In naming Graves as a recipient of its national design award for lifetime achievement, the Cooper Hewitt, Smithsonian Design Museum explained that Graves broadened "the role of the architect in society" and raised "public interest in good design as essential to the quality of everyday life."[4] Graves and his firm designed more than 2,000 consumer products during his lifetime. He was especially noted for his domestic housewares. Many Graves-designed products were sold through mass-market U.S. retailers such as Target and J. C. Penney, but his best-known product is the iconic kettle that he designed in 1985 for Alessi, an Italian housewares manufacturer.[1] As an advocate for the needs of the disabled, Graves used his skills as an architect and designer "to improve healthcare experience for patients, families and clinicians."[4]

Awards and honors



  1. Robin Pogrebin (13 March 2015). "Michael Graves, Who Put Big Ideas Into Small Items" (obituary). The New York Times, Late Edition (East Coast). p. A1. See also:Robin Pogrebin (March 13, 2015). "Michael Graves, 80, Dies; Postmodernist Designed Towers and Teakettles". The New York Times. East Coast Edition: A1. Retrieved 23 August 2017.
  2. Julie V. Iovine (2000). Michael Graves. San Francisco: Chronicle Books. p. 95. ISBN 0-8118-3251-1.
  3. Robin Groom (28 January 2001). "Datebook". The Washington Post: F3.
  4. Phil Patton (5 May 2015). "Michael Graves Awarded National Design Award for Lifetime Achievement". DesignApplause. Retrieved 12 June 2017.
  5. Hawthorne, Christopher (March 12, 2015). "Michael Graves dies at 80; pioneering figure in postmodern architecture". Los Angeles Times. Retrieved 2015-03-13.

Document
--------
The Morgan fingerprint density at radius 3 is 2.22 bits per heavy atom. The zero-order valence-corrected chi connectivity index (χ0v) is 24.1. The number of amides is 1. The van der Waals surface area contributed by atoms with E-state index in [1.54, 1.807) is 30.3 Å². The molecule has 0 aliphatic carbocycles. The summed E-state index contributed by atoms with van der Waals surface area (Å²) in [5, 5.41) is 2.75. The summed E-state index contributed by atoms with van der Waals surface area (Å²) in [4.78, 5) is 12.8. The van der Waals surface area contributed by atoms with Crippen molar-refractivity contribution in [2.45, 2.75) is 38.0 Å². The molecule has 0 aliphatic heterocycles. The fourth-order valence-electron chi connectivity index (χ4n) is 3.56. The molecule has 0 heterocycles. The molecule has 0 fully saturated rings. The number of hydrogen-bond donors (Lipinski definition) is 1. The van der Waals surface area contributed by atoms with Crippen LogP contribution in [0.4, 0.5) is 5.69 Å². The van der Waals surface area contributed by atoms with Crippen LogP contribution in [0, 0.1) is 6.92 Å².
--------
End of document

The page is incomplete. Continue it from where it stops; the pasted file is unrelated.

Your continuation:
6. Robin Pogrebin (March 12, 2015). "Michael Graves, 80, Dies; Postmodernist Designed Towers and Teakettles". New York Times.
  7. Mike Porter (17 May 2010). "Thomas B. Graves". Find A Grave. Retrieved 5 February 2018. See also: Mike Porter (17 May 2015). "Erma Lowes Graves". Find A Grave. Retrieved 5 February 2018.
  8. Julie V. Iovine (2000). Michael Graves. San Francisco: Chronicle Books. p. 8. ISBN 0-8118-3251-1.
  9. Iovine, p. 94.
  10. "Michael Graves". Biography.com. Archived from the original on 25 April 2017. Retrieved 23 August 2017.
  11. "Michael Graves". Encyclopædia Britannica. Retrieved 12 March 2015.
  12. Iovine, Michael Graves, p. 15; Toby Israel (2003). Some Places Like Home: Using Design Psychology to Create Ideal Places. New York: Wiley-Academy. p. 26. ISBN 0470849509.
  13. Michael Graves (2 September 2012). "Drawing with a Purpose". The New York Times. Retrieved 23 August 2017.
  14. "Introduction" in Brian M. Ambroziak (2016). Michael Graves: Images of a Grand Tour. Princeton Architectural Press. ISBN 978-1616894733.
  15. Israel, p. 69; "Michael Graves Biography". IMDb. Retrieved 5 January 2018.
  16. Israel, p. 126.
  17. Built in the 1920s by Italian masons who came to work on buildings at Princeton University, the warehouse originally stored furniture. Graves bought the dilapidated building in 1970 for $30,000. He remodeled and expanded the L-shaped structure into a Tuscan-style villa. Graves later added a terracotta-colored surface to its exterior later. See Iovine, p. 18, and Patricia Leigh Brown (3 November 1996). "Architect Michael Graves get busloads of visitors". Indianapolis Star. Indianapolis, Indiana.
  18. Dan Howarth (6 July 2016). "Michael Graves' Princeton Home to Become Architecture Education Centre". Dezeen. Retrieved 12 June 2017. Also: "Michael Graves College: School of Public Architecture". Kean University. Retrieved 12 June 2017.
  19. Cindy Larson (14 May 2011). "Live Inside a Work of Art". News-Sentinel. Fort Wayne, Indiana. Archived from the original on 13 March 2014. Retrieved 12 June 2017.
  20. Dan Howarth (21 May 2017). "Five Mid-Century Gems in Unlikely Architecture Haven Fort Wayne". Dezeen. Retrieved 12 June 2017.
  21. Paul Goldberger (11 February 1996), "Architecture View: A Little Book That Led Five Men to Fame", The New York Times, retrieved 22 August 2017
  22. Israel, p. 21.
  23. Allan G. Brake (12 September 2015). "Postmodern architecture: the Portland Municipal Services Building, Oregon, by Michael Graves". Dezeen. Retrieved 23 August 2017.
  24. Marcus Fairs (12 March 2015). "Michael Graves dies aged 80". Dezeen. Retrieved 23 August 2017.